In April, a German company announced that it had suffered a cyber attack. This is not shocking. As retired Marine Gen. James Cartwright has said, there are two realities for companies today: “You’ve either been hacked and [are] not admitting it, or you’re being hacked and don’t know it.”
But this attack was on a nuclear power plant. And the malware found inside the plant allowed hackers to access sensitive plant information from afar.
This is not the first cyber attack against a nuclear facility. In December 2014, South Korea’s nuclear operator was hacked, and the infamous Stuxnet virus attacked Iran’s Natanz facility between 2009 and 2011.
Stuxnet illustrated the art of the possible in the cyber-nuclear space. This malware defeated security systems, jumped airgaps (which disconnect networks from the internet) and, most importantly, caused physical consequences. Stuxnet’s aim was limited—break centrifuges. But what if hackers had more catastrophic ambitions?
Well-resourced hackers can achieve physical consequences at nuclear facilities with cyber attacks, possibly resulting in theft of nuclear material or sabotage. For example, surveillance systems or keycard readers could be disrupted, allowing thieves to enter a facility, steal nuclear material, and depart uninterrupted. A sophisticated cyber attack could even cut power to cooling systems, resulting in a Fukushima-like meltdown.
Several factors exacerbate this threat. Increased reliance on digital controls and technological vulnerabilities across the nuclear enterprise increase opportunities for attackers. What little human capacity exists in this area tends to be concentrated in the United States, Europe, and Russia, leaving most facilities around the world without the expertise they need to prevent or respond to attacks.
Additionally, countries are unprepared at the regulatory level. The NTI Nuclear Security Index found that 20 out of 47 countries with weapons-usable nuclear materials or nuclear facilities score zero on cybersecurity. This means that these countries do not even require that nuclear facilities be protected from cyber attack.
This is a global problem—a serious cyber attack at a nuclear facility anywhere would have consequences worldwide. Recent steps, including a joint cybersecurity commitment at the 2016 Nuclear Security Summit and International Atomic Energy Agency efforts are a good start, but more must be done. Leaders and experts must rethink the current approach to cybersecurity at nuclear facilities, invest in relevant training, and improve (or in some cases, develop) national and international response capabilities.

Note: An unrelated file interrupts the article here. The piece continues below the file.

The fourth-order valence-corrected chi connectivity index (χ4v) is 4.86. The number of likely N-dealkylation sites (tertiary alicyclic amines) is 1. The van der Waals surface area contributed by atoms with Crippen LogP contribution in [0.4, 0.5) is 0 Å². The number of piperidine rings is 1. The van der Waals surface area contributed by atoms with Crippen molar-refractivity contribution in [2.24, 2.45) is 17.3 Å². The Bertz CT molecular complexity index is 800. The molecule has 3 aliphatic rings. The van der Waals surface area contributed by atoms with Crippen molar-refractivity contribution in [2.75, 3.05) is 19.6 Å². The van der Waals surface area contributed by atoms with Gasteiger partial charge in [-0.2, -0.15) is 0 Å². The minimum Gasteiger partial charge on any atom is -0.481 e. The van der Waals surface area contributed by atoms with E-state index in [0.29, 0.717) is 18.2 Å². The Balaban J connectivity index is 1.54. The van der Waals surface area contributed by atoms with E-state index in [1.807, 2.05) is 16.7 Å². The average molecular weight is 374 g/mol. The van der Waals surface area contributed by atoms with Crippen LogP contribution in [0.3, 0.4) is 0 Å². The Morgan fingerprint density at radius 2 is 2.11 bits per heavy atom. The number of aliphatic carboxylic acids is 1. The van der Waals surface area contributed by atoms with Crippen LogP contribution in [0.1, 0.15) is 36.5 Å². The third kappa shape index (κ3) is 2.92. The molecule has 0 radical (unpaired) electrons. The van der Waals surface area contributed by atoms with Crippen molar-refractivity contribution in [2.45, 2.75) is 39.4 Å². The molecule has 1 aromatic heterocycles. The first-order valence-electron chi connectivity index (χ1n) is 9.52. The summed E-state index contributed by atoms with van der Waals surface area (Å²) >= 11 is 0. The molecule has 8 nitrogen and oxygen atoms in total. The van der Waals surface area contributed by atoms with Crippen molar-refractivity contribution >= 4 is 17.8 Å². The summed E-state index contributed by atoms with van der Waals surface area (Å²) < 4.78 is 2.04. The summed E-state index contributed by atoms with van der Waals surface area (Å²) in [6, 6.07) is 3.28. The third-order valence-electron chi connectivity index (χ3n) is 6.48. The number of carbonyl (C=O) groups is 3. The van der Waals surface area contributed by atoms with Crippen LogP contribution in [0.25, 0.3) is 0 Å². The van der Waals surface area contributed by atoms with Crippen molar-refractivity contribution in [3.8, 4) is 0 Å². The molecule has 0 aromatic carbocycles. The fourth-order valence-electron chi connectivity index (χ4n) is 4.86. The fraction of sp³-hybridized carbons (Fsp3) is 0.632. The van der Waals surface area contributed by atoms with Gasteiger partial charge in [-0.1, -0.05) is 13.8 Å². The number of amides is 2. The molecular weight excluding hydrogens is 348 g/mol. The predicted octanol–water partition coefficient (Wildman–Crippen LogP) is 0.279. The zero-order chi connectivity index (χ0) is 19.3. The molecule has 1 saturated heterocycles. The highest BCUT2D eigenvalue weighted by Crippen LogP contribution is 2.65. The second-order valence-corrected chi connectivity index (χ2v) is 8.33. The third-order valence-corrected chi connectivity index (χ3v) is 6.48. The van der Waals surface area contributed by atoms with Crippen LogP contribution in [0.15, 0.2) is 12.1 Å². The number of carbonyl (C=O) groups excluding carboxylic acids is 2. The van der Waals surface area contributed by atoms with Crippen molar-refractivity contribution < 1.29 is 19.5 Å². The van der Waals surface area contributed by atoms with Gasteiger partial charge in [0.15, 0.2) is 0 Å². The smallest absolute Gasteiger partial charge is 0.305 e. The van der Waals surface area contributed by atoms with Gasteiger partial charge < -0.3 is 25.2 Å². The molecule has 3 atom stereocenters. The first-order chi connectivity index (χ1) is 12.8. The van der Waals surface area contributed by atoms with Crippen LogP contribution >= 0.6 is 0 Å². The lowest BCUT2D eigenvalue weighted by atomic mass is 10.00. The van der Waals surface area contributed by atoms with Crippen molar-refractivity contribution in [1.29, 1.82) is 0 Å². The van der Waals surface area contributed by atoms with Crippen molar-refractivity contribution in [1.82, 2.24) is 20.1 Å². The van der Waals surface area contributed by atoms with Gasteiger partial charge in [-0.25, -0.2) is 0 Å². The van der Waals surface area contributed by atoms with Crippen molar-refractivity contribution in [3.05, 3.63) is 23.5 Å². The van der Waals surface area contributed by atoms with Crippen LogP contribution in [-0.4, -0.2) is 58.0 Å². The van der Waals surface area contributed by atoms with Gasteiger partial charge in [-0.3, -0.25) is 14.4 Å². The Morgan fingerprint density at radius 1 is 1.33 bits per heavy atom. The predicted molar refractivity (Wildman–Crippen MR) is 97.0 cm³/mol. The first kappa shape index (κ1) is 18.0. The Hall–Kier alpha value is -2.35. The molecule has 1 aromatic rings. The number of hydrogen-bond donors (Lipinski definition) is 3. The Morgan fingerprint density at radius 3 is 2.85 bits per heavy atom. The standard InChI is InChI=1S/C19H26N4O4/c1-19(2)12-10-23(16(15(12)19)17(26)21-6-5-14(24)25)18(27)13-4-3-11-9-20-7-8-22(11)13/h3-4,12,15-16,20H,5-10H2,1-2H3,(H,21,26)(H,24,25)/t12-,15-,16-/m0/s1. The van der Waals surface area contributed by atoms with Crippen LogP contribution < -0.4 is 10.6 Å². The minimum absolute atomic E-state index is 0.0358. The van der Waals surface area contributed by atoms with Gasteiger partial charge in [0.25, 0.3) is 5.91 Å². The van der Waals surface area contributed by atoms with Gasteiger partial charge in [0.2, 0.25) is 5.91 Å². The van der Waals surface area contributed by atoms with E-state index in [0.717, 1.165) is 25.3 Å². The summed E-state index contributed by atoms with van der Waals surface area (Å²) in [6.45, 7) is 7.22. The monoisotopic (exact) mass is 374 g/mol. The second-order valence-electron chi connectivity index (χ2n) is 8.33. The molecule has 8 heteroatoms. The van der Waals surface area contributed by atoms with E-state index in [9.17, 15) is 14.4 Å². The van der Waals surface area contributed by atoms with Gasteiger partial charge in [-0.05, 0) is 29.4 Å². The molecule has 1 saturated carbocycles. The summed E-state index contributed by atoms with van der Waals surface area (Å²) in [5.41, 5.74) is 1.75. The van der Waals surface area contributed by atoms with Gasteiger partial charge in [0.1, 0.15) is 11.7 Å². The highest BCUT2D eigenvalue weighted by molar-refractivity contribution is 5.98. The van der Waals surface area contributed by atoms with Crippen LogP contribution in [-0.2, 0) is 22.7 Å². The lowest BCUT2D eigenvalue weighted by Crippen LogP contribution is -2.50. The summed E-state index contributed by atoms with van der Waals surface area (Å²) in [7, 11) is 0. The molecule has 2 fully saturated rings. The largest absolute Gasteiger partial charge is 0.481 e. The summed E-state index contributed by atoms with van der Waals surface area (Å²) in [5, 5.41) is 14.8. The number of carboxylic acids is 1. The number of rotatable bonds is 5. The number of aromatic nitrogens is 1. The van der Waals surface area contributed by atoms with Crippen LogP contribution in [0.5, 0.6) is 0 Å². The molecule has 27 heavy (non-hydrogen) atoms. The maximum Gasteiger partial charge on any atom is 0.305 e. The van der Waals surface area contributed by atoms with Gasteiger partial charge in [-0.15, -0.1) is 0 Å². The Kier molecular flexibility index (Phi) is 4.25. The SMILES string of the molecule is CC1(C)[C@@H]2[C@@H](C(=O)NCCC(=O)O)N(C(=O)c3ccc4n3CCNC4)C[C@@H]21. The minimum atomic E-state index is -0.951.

This threat will not wait—neither should the international community.
Alexandra Van Dine is a program associate with the scientific and technical affairs team at the Nuclear Threat Initiative (NTI), where she works on the NTI Nuclear Security Index and NTI’s cyber projects. She joined NTI after serving as a Herbert Scoville Jr. Peace Fellow there. Ms. Van Dine presented work on cyber security at nuclear facilities at the 2015 PONI Summer Conference at Los Alamos National Laboratory and the 2016 PONI Capstone Conference at U.S. Strategic Command. She has been published in the U.N. Dispatch and Just Security. Prior to NTI, Ms. Van Dine held positions with the U.S. Department of Defense, the Belfer Center for Science and International Affairs, U.S. Senators John Kerry and William “Mo” Cowan, and Massachusetts Governor Deval Patrick. She graduated from Georgetown University with a B.S. in Foreign Service, majoring in International Politics and Security Studies. She earned honors on her thesis and was awarded the J. Raymond Trainor Award for outstanding academic achievement in International Politics.
The views expressed above are her own and do not necessarily reflect those of the Nuclear Threat Initiative, Center for Strategic and International Studies, the Project on Nuclear Issues, the U.S. government or any of its agencies.